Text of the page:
Stories on poverty are fairly common in the press. Generally, they describe those living in poverty as having very little or no money or material possessions. It’s a pretty vague concept which makes it difficult for those of us living in relative prosperity to truly understand. The concept of poverty is further clouded by single statistics—the World Bank classifies those around the world who live on less than $1.90 per day live in extreme poverty. That’s right; extreme poverty is a thing. But that kind of number is simply too hard for many people to wrap their mind around.
So, what does it look like then, to live life in extreme poverty?
Food: Those living in extreme poverty cannot expect to have the money or means to provide at least one meal to themselves or their families every day. On days when they can put food on their table, it might be a single food product, like potatoes, that lack protein or vitamins necessary to maintain good health over time.
Healthcare: Most of you reading have at one time or another in your life have had a painful toothache. Remember that? You were in misery, but you were able to make an appointment with the dentist fairly quickly. Your tooth was either drilled and filled or had to be pulled. Nonetheless, the event was a minor speed bump in your life, thanks to the safety and availability of modern dentistry. Now imagine having that same toothache, but you live in a small village with no dentist or doctor to treat you. And even if you could get yourself to a dentist, it would be a day’s travel away, and you wouldn’t have the money to pay for treatment anyway. So, you suffer along with your toothache, sometimes for years until the tooth falls out or you find someone in your village with a pair of pliers to pull it.
Clean Water: Thirsty? Grab a glass and open the tap. It’s simple-- clean water, delivered to our home, for pennies a day. For those living in extreme poverty, water can be several miles away, forcing one member of the family, traditionally an adult female, to carry a large container to the watering hole to collect water. The only available water source is often filthy, tainted with animal or human waste and possibly contaminated with industrial or agricultural chemicals.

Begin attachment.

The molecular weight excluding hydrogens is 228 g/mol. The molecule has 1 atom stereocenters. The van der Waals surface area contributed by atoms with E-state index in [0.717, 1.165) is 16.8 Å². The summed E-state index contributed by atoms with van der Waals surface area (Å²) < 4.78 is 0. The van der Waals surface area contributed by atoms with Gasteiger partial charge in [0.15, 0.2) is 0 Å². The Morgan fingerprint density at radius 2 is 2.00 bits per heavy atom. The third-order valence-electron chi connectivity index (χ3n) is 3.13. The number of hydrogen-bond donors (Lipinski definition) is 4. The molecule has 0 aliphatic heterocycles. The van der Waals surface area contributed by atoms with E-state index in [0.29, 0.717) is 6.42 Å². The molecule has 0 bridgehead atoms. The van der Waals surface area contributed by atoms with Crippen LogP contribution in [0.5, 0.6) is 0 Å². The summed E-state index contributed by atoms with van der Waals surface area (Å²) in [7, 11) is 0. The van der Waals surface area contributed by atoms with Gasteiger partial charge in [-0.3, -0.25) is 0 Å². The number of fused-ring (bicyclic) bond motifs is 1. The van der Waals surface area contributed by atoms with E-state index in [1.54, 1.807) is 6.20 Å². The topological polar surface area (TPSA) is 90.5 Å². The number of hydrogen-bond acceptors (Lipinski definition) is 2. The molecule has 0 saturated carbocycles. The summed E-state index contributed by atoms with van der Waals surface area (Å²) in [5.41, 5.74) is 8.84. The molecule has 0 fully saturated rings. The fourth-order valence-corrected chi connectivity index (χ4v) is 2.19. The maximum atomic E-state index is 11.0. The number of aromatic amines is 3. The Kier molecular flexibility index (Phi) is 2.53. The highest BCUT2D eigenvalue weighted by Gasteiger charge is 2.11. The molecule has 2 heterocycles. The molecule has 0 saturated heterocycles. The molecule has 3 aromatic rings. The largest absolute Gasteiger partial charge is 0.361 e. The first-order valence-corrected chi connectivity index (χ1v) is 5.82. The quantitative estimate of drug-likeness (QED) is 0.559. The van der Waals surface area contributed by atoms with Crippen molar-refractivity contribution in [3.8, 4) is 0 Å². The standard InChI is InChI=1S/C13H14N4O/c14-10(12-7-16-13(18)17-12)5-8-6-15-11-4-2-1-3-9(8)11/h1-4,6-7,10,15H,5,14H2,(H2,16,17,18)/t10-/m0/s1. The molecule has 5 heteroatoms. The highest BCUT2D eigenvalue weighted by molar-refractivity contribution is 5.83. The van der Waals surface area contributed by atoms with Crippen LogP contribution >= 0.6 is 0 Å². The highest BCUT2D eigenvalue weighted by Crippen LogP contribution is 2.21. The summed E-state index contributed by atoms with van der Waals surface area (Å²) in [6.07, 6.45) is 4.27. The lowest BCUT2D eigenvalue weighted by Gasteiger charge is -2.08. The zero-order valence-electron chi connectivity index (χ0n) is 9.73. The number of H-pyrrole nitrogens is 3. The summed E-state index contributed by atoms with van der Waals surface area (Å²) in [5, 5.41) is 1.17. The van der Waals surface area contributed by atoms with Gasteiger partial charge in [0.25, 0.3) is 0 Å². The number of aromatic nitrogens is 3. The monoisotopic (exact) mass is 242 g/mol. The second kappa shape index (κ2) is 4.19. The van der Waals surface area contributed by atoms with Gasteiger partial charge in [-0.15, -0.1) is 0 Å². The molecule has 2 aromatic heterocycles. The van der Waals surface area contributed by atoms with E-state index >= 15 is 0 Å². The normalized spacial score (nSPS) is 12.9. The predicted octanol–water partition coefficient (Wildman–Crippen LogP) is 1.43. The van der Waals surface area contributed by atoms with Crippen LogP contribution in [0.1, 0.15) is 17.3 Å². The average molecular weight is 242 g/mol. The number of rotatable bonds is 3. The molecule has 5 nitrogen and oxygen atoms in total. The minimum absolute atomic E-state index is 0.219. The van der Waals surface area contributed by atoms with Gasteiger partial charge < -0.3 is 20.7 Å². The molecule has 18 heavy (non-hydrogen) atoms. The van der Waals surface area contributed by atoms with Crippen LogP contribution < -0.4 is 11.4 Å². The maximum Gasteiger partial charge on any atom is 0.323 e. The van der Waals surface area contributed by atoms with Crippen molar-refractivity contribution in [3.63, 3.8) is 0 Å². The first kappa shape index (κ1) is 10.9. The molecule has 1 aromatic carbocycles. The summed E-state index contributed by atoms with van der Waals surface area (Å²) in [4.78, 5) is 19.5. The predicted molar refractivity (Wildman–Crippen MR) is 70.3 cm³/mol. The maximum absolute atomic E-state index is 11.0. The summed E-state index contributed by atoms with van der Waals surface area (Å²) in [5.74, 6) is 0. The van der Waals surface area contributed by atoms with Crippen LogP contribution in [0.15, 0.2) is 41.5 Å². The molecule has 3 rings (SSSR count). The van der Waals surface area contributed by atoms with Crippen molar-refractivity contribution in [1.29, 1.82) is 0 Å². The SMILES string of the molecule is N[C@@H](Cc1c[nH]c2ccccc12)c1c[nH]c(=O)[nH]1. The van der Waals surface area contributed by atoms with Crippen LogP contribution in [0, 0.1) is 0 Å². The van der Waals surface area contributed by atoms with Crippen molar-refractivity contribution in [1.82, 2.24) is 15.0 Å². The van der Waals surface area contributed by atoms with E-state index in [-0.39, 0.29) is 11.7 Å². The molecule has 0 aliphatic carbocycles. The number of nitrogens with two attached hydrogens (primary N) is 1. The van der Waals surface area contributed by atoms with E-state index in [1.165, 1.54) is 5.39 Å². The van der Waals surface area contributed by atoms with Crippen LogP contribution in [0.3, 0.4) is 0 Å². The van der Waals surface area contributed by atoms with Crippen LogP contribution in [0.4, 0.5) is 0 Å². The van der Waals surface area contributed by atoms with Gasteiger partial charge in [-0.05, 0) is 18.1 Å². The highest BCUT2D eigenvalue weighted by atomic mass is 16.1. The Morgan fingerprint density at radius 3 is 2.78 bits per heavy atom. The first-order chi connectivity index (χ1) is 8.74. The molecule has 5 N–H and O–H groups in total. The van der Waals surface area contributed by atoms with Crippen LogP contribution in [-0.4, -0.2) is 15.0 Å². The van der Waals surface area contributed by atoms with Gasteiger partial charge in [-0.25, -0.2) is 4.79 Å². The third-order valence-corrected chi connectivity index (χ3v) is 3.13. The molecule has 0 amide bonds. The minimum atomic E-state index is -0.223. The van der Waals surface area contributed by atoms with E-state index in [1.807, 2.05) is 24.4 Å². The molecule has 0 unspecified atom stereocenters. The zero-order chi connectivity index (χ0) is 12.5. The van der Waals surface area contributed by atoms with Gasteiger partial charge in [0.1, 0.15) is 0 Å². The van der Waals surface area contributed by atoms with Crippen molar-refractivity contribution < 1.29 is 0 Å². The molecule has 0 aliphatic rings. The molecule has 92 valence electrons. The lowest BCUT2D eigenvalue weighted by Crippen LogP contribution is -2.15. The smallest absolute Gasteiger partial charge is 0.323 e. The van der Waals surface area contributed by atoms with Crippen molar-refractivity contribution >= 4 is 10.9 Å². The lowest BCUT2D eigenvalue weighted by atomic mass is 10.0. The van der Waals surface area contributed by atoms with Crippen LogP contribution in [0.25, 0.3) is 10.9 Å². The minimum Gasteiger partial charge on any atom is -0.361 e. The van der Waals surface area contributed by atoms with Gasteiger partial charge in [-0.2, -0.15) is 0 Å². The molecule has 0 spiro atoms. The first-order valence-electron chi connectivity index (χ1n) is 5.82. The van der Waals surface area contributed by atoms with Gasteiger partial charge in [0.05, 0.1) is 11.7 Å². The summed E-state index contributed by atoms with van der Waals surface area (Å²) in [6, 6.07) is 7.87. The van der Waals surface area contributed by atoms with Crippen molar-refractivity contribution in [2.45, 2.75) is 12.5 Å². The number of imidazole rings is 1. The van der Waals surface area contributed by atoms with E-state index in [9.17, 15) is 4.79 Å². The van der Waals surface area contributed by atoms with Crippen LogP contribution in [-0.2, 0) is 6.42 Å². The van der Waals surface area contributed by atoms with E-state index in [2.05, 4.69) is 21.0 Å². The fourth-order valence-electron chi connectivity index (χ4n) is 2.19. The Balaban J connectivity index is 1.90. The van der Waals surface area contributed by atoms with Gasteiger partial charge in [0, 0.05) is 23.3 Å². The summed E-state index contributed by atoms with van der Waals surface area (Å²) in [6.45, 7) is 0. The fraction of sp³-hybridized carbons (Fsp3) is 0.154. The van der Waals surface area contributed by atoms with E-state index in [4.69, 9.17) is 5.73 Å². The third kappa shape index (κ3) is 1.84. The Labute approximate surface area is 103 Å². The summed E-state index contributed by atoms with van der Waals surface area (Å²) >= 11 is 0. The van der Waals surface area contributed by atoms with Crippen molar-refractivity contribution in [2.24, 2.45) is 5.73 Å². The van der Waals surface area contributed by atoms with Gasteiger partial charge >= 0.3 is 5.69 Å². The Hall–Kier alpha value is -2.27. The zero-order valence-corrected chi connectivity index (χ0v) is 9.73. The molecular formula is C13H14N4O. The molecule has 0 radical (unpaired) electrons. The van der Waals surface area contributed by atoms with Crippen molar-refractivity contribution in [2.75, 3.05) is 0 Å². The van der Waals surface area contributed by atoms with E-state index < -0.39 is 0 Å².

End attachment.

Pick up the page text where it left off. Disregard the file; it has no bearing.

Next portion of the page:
Education: Children living in extreme poverty often lack access to the most fundamental elements of education. There may be a school house, but there are no books or school supplies. Or the “teacher” is barely literate. Not only does a lack of education make it extremely difficult for a child to escape extreme poverty, but it can also do the same for many adults. Many poor adults living in remote locations speak a regional language or dialect that is not understood by others in their country, making it difficult for them to trade their goods with those outside the village or district.
Economic Development: For every 100 people in the United States who want to work, more than 96 currently have a job. How did we come to have it so good? In part, because we have near universal literacy and most workers can do simple arithmetic. We have dozens of banks and credit unions willing to lend money at low rates. We have a well-developed distribution system that gets food from the farm to the local market and manufactured products from the factory to the store. For those living in extreme poverty wanting to start even a very small business, they are not likely to have any savings, access to capital, math skills or a way to get their crop to those who would gladly pay for it just 100 miles away.
Environmental Sustainability: You don’t have to be an environmentalist to appreciate the damage to poor communities affected by deforestation. When all the trees in a large area are clear cut without replanting, the area can cause floods or even bury whole villages in mudslides. Without trees, an area loses many or all of its animal species and in some cases, convert to a desert. Extremely poor populations simply don’t have the financial resources to replant deforested areas, so the environmental degradation forces them to move out of the area, making their financial situation worse, if that's even possible.
Those are some pretty big challenges. Who has been successful in helping people emerge from extreme poverty?
In many areas of the developing world, extremely poor communities remain trapped in a cycle of poverty because they are subject to more than one of these conditions. Between 2014 and 2017, CHOICE Humanitarian has successfully brought 1,833 families out of extreme poverty in the Lamjung district in Nepal alone using an innovative approach to development, providing boots-on-the-ground assistance to local communities to build trust, collaborating with villagers to identify what they value most and providing leadership training to formal and informal community leaders. Through leadership training, community leaders in the seven countries where CHOICE Humanitarian operates are equipped to leverage donated funds from CHOICE, work productively with their government for the right kinds of assistance and perpetuate projects independent of outside assistance. For more details and how you can help, check out the CHOICE Humanitarian Model.